You are here
British government needs major changes to pull off trade deals
[LONDON] The UK must "radically" overhaul its approach to trade policy if it is to land post-Brexit deals with other countries, the Institute for Government said.
After decades of access to the European Union's single market, the UK is facing a renegotiation of its trading relationship with the bloc and the need to strike deals with the rest of the world on its own. Those tasks will require improvements across the British government in order to be done well, IFG said in a report.
For the UK to be successful in forging new trade agreements, civil servants need to collaborate with businesses and other departments, be open with the public and develop their expertise.
Parliament should also be guaranteed a direct vote on any future trade deals before they are ratified, according to the think tank.
"Whitehall is not set up to do trade well. Not only does it currently lack the necessary expertise, but its standard ways of working - generalist, secretive and unwilling to make difficult trade-offs - are all enemies of doing trade policy well," said Jill Rutter, Brexit programme director at IFG. "Ministers will find that taking back control of trade also means taking back responsibility for some very difficult political choices."'
Prime Minister Theresa May started Brexit negotiations at the end of March with the smallest number of civil servants since the 1940s, raising questions about how the UK could complete the massive undertaking of disentangling itself from the EU in the two years allowed for divorce negotiations.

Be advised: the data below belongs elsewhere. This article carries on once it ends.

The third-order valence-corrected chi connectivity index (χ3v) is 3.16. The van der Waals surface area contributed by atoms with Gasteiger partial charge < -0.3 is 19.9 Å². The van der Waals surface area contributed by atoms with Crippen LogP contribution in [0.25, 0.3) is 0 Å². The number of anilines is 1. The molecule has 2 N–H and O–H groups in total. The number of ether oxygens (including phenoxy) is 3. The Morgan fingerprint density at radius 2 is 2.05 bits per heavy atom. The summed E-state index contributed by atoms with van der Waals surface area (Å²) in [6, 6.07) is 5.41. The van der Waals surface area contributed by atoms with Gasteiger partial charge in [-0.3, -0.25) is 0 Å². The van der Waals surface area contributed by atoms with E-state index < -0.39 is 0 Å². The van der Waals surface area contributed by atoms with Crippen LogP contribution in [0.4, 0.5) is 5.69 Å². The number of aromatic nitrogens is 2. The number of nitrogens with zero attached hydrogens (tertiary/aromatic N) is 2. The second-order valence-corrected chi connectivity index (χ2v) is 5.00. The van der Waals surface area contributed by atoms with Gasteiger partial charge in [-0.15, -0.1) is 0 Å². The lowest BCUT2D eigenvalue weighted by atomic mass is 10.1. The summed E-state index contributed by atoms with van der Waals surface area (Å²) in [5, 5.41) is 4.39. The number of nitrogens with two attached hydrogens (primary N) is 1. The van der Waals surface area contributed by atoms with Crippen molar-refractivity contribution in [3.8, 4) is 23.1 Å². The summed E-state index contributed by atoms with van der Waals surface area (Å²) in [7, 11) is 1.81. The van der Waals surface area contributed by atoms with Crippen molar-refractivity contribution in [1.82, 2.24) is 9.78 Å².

Mrs May has promised a "bold and ambitious" agreement with the EU as well as new arrangements with the rest of the world.
The negotiations have had a rocky start, with UK officials hoping to work immediately on a trade deal, while EU leaders say any exit fee and the rights of EU citizens must be agreed upon first. The UK also isn't supposed to negotiate commercial accords with other countries before it leaves the EU, a rule International Trade Secretary Liam Fox is fighting against.
The government's lack of experienced negotiators is a "major gap" in its credibility and it should build expertise by starting with smaller deals that are easier to achieve, even if that runs counter to political pressures. The UK would also benefit from establishing an independent body to advise on trade, the report said.
The government should prioritise "carrying over" existing EU free trade agreements, especially with Canada, Singapore, South Korea, Switzerland and Turkey, according to IFG. It should also seek new agreements with Australia and New Zealand since they're "like-minded, medium-sized economies."
There's little point attempting to quickly secure a new trade deal with the US, IFG said, since President Donald Trump will probably be unwilling to compromise much given his rhetoric on trade. Negotiations with Brazil, India and China would also be unlikely to quickly bear fruit, according to the report.
"There is a real danger that the UK wastes its limited capacity launching trade negotiations with large numbers of countries, and either doing bad deals quickly or getting bogged down in protracted talks going nowhere," said Oliver Ilott, a senior researcher at IFG. "The government needs a strategy that targets a few priority countries and explores options."
In the long run, once the UK has built up trade negotiating experience, it should be able to move more quickly than the EU to secure trade deals, IFG said. That might come with reduced bargaining power, however.
The think-tank's research was based on 25 interviews with current and former trade officials from Australia, Canada, New Zealand, the US, and the EU.